Zappa: Answering To His Own Image

By Melissa Merson

Argus, November, 1975

“If you’re going to come in here and ask me those kinds of questions, you can just get your ass out of here.” That’s Frank Zappa.

“Hey, listen,” he said. “I’ve been dealing with journalists for ten years. I don’t need to get my name in print.”

Zappa wasn’t wearing his python boots when I asked him if his music was real or of the Sears Roebuck variety. They were saddle shoes.

The man generates presence. Total ego, never self-effacing. Zappa talked while engaging in a staring contest of which he was very much aware.

“I don’t intimidate my audience,” he said. “Who would want to make a living intimidating audiences?”

“Those stories were written by reporters I punched out.”

Zappa rules.

His theory of eclecticism is all encompassing. It runs the gamut from musical composition to idle chatter. Everybody answers to Zappa and Zappa answers to his own image.

“Any chord, any key is OK. Any chord is matching.” He explained a philosophy of music that is without limitation. Nothing is wrong. Zappa has a theory that light consists of frequencies of sound inaudible to the human ear. The light show is as intricate, as “eclectic,” as his music.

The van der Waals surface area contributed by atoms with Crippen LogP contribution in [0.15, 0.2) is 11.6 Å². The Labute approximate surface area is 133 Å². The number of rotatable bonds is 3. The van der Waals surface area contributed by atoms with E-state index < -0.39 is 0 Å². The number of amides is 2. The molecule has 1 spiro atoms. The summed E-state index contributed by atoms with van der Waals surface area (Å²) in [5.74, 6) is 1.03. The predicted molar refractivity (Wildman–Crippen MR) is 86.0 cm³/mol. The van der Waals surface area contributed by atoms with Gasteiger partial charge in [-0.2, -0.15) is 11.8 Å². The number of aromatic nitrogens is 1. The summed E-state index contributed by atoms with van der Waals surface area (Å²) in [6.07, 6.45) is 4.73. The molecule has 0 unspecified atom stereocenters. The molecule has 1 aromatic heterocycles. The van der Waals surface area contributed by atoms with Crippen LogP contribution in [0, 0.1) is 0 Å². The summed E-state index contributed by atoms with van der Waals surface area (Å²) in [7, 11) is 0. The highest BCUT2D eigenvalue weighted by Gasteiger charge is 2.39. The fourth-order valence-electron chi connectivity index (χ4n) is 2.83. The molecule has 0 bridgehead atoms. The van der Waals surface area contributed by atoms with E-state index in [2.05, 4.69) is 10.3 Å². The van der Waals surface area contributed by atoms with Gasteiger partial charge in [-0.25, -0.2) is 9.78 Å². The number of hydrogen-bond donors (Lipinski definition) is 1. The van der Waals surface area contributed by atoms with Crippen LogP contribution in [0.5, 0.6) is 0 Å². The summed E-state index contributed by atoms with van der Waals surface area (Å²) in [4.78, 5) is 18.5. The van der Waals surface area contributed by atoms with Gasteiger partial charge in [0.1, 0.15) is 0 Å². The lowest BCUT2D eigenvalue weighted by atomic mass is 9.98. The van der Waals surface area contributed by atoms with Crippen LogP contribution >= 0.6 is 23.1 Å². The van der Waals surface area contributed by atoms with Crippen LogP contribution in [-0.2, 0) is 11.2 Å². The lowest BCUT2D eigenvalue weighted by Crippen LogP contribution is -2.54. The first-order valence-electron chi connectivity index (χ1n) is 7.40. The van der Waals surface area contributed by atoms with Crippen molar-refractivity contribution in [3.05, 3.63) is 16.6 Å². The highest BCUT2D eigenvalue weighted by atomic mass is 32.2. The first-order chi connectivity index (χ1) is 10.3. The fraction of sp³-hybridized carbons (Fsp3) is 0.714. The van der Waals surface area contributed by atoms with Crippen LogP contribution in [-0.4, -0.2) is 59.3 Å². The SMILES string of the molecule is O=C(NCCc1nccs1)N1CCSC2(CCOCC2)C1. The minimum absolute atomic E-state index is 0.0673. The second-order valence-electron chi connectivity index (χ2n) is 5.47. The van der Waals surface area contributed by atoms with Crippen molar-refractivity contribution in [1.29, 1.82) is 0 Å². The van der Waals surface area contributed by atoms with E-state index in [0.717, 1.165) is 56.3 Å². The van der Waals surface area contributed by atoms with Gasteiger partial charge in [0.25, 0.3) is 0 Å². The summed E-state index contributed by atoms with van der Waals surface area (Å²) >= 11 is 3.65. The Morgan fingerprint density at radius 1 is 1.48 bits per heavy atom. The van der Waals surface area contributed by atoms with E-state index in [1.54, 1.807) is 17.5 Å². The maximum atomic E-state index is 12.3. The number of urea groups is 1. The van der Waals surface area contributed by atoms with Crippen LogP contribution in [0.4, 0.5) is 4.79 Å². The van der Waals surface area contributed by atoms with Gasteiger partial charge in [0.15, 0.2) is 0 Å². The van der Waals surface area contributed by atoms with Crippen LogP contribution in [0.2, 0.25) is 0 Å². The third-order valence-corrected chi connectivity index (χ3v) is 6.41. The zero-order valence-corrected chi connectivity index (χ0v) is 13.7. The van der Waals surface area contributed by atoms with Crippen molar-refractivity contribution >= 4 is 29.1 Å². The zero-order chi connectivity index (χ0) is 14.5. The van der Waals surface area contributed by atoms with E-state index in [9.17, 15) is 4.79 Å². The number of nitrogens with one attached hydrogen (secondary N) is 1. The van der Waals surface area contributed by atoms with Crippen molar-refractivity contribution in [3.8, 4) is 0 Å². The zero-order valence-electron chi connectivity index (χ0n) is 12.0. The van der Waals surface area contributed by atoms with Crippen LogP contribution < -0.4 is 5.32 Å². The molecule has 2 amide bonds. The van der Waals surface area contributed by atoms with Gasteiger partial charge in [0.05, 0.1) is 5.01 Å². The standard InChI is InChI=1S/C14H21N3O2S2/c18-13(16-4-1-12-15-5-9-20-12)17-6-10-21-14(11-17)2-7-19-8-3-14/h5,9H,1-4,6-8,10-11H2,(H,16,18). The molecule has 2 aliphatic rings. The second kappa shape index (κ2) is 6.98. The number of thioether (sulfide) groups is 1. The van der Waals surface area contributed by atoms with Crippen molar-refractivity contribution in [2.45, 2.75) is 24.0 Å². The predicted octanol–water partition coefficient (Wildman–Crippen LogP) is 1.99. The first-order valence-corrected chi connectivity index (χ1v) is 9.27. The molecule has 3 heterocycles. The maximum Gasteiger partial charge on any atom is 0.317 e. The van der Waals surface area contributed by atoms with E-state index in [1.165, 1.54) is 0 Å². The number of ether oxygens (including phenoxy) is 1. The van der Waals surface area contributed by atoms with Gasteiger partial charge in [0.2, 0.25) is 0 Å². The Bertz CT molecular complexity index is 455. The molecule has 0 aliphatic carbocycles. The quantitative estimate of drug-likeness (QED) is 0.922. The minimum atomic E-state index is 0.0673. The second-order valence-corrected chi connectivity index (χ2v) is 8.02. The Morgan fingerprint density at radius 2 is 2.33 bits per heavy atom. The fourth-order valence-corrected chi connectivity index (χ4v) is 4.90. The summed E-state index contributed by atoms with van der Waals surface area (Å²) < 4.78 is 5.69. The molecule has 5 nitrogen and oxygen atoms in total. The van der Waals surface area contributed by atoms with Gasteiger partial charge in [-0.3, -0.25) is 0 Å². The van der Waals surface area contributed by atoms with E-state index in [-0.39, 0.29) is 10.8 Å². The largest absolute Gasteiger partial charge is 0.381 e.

Intermingling sounds and light; Zappa’s lights prepped us for a Halloween show. An orange pumpkin was set on a speaker. A centerfold-posed skeleton was hung from the lights. She wore make-up and red tennis sneakers.

Zappa hears a sound, a song in his head, and his eclecticism is a supreme perfectionistic struggle to reproduce that sound. His music changes, keys, cadence; it changes; every few minutes, sometimes every few seconds.

“I may be one of the few people left in America that still believes in the Constitution,” Zappa said, digressing.

“Isn’t that why people came over to this country in the first place?, for freedom of expression?,” he asked, rhetorically.

His philosophy is that during the 50’s and 60’s, parents consciously attempted to suppress rock music because they were aware of the sexual overtones. Young people struggled to express their sexuality at recreation center dances where the chaperones wielded 7-inch rulers to make sure everyone kept proper distance from his partner.

“It’s part of the mass neurosis that this country is,” Zappa said.

“Yes. I think parents were aware of the sexual overtones. They were afraid of anything that suggested destruction or fucking.” Zappa said alot of what is wrong with society today is directly attributable to the fact that the people who make the laws are sexually malajusted.

“Otherwise, they wouldn’t go into politics in the first place,” he said, adding that if I didn’t know what sexual maladjustment consisted of I should see a shrink.

Zappa loves his groupies. At one point, he reached a plateau where it was difficult to feel close to people, an alienated, assexual feeling. However, he doesn’t think that the groupie-star relationship reenforces that alienation. “I have a few friends,” he said, “who I feel close to.” If the underaged little beauties hanging outside the door were any indicator, maybe Zappa is the one who needs the psychiatrist.